Cubism Art Movement

The Cubism Art Movement, What You Need to Know

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Cubism was a truly revolutionary form of art that emerged in the early 20th century. It was shocking and extremely daring as the artists believed that Western art had run its course, so the artists were challenging the conventional forms of art. It was truly the start of the coming of the modern age of art.

Cubism is an early 20th-century avant-garde art movement that helped to revolutionize European painting and sculpture. It also helped to inspire related movements in music, literature, and architecture. There are two periods of Cubism called Analytical and Synthetic. Also, there is the Orphism Cubism, which is an offshoot of Cubism.

Table of Contents

Pablo Picasso
Seated Nude, Femme Nue Assise, by Pablo Picasso (1909)

The Start of the Cubism Art Movement

Pablo Picasso and George Brague started the Cubism art movement and were later joined by Jean Metzinger, Albert Gleizes, Robert Delaunay, Henri Le Fauconnier, Juan Gris, and Fernand Leger. The movement was inspired by the three-dimensional form of some of the later works of Paul Cezanne.

Cubism, like many new art forms, started with the desire to break from the past and to change the meaning of art. If you had to pick one person who started the cubist movement and influenced it the most, it would be Pablo Picasso.

Definition of Cubism Art

The name of cubism came from the French art critic Louis Vauxcelles who once coined the term Cubism after he saw a landscape painting that George Braque painted in 1908. Louis Vauxcelle called the new art form Cubism.

In Cubism artwork, the objects are analyzed, broken up, and then reassembled in an abstract form. Instead of just depicting an object from a single viewpoint, it shows the art form or object from multiple points of view to show the object in a greater or fuller content.

The definition of Cubism is defined as:

“…a style of painting and sculpture developed in the early 20th century, characterized chiefly by an emphasis on formal structure, the reduction of natural forms to their geometrical equivalents, and the organization of the planes of a represented object independently of representational requirements.”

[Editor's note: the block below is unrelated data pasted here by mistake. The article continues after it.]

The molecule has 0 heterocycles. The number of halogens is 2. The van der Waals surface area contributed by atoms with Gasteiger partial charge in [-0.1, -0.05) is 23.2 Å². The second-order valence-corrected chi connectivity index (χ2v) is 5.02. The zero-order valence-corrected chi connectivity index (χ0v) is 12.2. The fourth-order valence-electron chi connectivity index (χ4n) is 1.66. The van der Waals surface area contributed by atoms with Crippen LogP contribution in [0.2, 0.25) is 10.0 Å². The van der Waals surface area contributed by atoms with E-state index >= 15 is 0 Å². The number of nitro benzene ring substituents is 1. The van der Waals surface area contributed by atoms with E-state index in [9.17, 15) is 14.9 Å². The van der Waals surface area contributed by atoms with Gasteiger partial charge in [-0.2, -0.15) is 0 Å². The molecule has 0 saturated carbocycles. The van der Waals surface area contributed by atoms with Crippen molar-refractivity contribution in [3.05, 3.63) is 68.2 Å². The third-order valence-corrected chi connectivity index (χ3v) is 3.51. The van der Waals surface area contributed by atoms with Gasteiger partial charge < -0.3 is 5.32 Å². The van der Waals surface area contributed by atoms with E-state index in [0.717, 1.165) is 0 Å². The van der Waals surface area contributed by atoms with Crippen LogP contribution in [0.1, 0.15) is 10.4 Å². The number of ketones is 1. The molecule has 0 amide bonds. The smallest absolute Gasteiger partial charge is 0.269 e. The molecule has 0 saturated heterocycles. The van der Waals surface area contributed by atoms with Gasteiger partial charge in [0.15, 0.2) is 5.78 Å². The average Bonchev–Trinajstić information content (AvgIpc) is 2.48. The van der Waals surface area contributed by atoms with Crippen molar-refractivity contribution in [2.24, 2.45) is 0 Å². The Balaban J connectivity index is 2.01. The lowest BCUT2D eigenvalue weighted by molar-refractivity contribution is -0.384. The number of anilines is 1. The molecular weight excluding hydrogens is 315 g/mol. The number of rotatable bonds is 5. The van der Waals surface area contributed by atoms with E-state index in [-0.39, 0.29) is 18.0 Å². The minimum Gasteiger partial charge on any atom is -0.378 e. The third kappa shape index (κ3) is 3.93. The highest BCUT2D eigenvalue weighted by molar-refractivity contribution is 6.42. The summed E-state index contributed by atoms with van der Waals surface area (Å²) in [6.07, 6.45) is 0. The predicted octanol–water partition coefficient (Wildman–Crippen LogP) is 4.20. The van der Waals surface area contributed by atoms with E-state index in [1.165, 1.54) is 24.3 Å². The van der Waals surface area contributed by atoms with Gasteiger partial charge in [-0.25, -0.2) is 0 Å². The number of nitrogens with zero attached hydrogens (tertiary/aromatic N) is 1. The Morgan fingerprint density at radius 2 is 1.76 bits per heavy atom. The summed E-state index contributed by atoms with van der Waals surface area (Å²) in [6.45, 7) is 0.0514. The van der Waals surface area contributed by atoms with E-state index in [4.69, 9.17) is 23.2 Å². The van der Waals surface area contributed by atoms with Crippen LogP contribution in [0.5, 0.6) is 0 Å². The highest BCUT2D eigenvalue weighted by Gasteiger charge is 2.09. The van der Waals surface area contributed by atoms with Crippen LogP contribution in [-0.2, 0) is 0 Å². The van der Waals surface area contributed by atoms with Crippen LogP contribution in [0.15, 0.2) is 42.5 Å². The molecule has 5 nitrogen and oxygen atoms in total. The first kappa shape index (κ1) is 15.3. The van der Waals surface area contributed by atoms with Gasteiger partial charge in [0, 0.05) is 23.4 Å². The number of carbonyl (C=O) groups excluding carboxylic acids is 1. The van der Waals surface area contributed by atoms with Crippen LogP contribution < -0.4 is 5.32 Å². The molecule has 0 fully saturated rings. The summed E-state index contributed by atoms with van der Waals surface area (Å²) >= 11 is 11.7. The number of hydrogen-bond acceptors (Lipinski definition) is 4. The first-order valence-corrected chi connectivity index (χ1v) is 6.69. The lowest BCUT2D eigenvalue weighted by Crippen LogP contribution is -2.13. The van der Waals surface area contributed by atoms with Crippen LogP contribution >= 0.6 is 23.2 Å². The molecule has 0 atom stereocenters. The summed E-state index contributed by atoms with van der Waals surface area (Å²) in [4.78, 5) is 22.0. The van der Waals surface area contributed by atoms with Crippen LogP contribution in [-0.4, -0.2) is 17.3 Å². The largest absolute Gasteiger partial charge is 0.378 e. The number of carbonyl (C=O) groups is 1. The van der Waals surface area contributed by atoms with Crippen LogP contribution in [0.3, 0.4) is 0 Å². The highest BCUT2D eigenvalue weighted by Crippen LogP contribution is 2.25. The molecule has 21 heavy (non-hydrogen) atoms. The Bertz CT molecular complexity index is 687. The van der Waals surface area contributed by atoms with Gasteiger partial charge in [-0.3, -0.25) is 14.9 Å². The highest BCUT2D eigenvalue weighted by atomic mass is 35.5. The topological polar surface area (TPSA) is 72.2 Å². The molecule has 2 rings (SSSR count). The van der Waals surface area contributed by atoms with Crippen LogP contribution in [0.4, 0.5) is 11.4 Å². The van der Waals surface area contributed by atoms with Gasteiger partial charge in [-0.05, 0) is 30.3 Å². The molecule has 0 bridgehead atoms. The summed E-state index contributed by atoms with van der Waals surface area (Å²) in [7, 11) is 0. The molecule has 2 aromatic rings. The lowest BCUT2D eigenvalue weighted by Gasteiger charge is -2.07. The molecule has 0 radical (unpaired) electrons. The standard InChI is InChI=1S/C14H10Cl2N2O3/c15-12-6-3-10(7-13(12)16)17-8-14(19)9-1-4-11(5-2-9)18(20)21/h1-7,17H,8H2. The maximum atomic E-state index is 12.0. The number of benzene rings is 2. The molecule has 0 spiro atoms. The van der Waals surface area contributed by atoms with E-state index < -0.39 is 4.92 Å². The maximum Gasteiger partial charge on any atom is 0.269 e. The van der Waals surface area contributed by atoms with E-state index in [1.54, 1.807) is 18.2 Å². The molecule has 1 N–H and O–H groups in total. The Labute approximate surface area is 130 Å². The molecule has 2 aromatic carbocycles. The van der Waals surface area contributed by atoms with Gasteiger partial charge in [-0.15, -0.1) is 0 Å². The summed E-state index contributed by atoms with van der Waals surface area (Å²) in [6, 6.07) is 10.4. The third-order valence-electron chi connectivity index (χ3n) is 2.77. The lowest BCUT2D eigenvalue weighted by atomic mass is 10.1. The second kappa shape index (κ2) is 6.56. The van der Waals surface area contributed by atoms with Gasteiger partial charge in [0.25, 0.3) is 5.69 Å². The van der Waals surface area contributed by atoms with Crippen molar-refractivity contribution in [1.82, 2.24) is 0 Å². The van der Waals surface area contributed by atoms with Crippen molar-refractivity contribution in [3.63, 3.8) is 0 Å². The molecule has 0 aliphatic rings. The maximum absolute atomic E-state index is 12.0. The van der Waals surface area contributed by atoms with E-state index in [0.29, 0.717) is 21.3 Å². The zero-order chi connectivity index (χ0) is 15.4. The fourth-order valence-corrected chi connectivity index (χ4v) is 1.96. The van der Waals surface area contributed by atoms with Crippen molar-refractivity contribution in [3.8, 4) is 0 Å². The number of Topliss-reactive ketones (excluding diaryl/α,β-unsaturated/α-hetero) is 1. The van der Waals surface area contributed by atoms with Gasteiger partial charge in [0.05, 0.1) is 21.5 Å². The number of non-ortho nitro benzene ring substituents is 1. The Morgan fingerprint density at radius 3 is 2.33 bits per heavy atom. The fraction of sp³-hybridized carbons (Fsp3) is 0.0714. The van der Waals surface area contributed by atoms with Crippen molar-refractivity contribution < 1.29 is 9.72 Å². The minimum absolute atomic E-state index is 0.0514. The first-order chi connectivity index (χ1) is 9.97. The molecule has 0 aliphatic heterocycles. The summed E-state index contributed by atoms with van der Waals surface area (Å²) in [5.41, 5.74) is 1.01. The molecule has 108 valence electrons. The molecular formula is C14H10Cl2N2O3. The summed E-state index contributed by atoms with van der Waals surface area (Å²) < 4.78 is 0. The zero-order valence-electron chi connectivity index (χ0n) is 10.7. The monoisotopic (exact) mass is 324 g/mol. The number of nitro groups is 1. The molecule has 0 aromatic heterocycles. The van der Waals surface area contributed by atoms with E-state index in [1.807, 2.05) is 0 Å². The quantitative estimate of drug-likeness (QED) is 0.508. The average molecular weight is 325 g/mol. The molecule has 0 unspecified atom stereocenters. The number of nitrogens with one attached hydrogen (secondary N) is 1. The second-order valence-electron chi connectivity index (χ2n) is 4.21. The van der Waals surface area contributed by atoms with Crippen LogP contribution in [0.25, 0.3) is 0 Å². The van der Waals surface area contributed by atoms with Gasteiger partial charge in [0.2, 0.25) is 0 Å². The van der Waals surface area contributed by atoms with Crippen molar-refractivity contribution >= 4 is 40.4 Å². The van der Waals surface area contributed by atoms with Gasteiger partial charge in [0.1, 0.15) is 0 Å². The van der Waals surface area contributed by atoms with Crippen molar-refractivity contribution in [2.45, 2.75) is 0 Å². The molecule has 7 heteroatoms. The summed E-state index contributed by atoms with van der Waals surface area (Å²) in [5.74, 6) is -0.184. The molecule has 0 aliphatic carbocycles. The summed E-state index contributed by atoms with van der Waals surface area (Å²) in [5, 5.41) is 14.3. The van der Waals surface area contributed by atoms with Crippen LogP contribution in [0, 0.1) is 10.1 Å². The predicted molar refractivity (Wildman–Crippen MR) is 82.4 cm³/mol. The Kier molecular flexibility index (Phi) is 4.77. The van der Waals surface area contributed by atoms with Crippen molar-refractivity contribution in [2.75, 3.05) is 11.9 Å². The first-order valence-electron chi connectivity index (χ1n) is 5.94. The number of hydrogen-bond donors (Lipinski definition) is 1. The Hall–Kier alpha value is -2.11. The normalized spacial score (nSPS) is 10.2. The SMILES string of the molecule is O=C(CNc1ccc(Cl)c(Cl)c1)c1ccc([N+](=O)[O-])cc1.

Cubism marked a significant turning point in the evolution of modern art. It is credited to having paved the way for pure abstract art and the modern art movement that continues to be influential art today.

George Braque
Still Life With Bottles and Glass, by George Brague (1912)

Here are some elements of Cubism Art:

  • Rejected that art should copy nature – Cubism rejected the concept that the artist should copy nature or only show the traditional techniques or perspective of their world with their art and painting.
  • Reduced objects to their fractured form – Cubism reduced and fractured the objects they were painting into geometric forms and then realigned them into a shallow and almost relief-like space.
  • Uses multiple vantage points – The cubist artist would show the object from various or contrasting vantage points and not just one vantage point.
  • Changes in how the world was seen through art – Through their art, the Cubists challenged and changed how we see the world and how the artists saw the world.
  • Several different types of cubism art evolved – Several kinds of cubism art also evolved as analytical cubism, synthetic cubism, and orphic cubism,

Analytical and Synthetic Cubism

There are two major periods of this cubism, which are defined as analytical and synthetic cubism. Each of them is similar but also has some unique differences.

Analytical Cubism

The analytical cubism art movement developed is from 1910 to 1912. During this period, Picasso and Brague painted similar paintings and styles that are almost indistinguishable.

Here is some information on the analytical cubism:

  • Breaking down the form – Both artists show the breaking down or analysis of the form they are painting.
  • Angle and straight lines – Both of the artists favor using the right angle and a straight-line construction.
  • Sculptural effect – Many of their paintings almost appear like sculptures in nature.
  • Monochromatic color scale – They simplified their color schemes and used a monochromatic color scale, favoring colors like color hues of tans, brown, gray, cream, green, or blue.
  • The form was most important – They used these monochromatic colors as they did not want to distract from their primary objective, which was the structure of the form they were painting.